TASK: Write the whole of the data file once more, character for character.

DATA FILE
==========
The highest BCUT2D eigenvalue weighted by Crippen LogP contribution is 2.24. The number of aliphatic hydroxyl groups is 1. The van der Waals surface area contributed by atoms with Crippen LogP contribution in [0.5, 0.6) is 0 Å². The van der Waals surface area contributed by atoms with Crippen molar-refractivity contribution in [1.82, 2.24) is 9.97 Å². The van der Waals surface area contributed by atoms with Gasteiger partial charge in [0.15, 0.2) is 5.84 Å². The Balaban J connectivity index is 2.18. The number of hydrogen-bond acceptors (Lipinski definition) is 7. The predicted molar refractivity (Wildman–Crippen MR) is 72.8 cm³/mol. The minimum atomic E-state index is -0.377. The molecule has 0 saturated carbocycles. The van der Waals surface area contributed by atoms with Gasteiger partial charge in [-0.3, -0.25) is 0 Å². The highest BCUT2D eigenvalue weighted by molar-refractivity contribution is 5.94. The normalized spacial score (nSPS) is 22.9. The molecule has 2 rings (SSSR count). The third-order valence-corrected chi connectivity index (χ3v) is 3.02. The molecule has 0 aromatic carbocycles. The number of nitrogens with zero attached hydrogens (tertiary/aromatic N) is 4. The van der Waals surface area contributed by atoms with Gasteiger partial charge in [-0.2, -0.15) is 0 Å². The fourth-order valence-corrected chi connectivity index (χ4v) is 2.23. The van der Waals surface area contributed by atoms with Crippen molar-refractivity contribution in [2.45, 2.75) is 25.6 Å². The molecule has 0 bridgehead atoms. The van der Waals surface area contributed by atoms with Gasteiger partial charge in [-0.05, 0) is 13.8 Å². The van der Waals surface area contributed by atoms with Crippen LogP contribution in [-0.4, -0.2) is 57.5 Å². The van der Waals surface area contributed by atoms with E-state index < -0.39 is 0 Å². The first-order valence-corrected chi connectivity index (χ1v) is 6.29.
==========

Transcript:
The highest BCUT2D eigenvalue weighted by Crippen LogP contribution is 2.24. The number of aliphatic hydroxyl groups is 1. The van der Waals surface area contributed by atoms with Crippen LogP contribution in [0.5, 0.6) is 0 Å². The van der Waals surface area contributed by atoms with Crippen molar-refractivity contribution in [1.82, 2.24) is 9.97 Å². The van der Waals surface area contributed by atoms with Gasteiger partial charge in [0.15, 0.2) is 5.84 Å². The Balaban J connectivity index is 2.18. The number of hydrogen-bond acceptors (Lipinski definition) is 7. The predicted molar refractivity (Wildman–Crippen MR) is 72.8 cm³/mol. The minimum atomic E-state index is -0.377. The molecule has 0 saturated carbocycles. The van der Waals surface area contributed by atoms with Gasteiger partial charge in [-0.3, -0.25) is 0 Å². The highest BCUT2D eigenvalue weighted by molar-refractivity contribution is 5.94. The normalized spacial score (nSPS) is 22.9. The molecule has 2 rings (SSSR count). The third-order valence-corrected chi connectivity index (χ3v) is 3.02. The molecule has 0 aromatic carbocycles. The number of nitrogens with zero attached hydrogens (tertiary/aromatic N) is 4. The van der Waals surface area contributed by atoms with Gasteiger partial charge in [-0.2, -0.15) is 0 Å². The fourth-order valence-corrected chi connectivity index (χ4v) is 2.23. The van der Waals surface area contributed by atoms with Crippen molar-refractivity contribution in [2.45, 2.75) is 25.6 Å². The molecule has 0 bridgehead atoms. The van der Waals surface area contributed by atoms with Gasteiger partial charge in [-0.05, 0) is 13.8 Å². The van der Waals surface area contributed by atoms with Crippen LogP contribution in [-0.4, -0.2) is 57.5 Å². The van der Waals surface area contributed by atoms with E-state index < -0.39 is 0 Å². The first-order valence-corrected chi connectivity index (χ1v) is 6.29.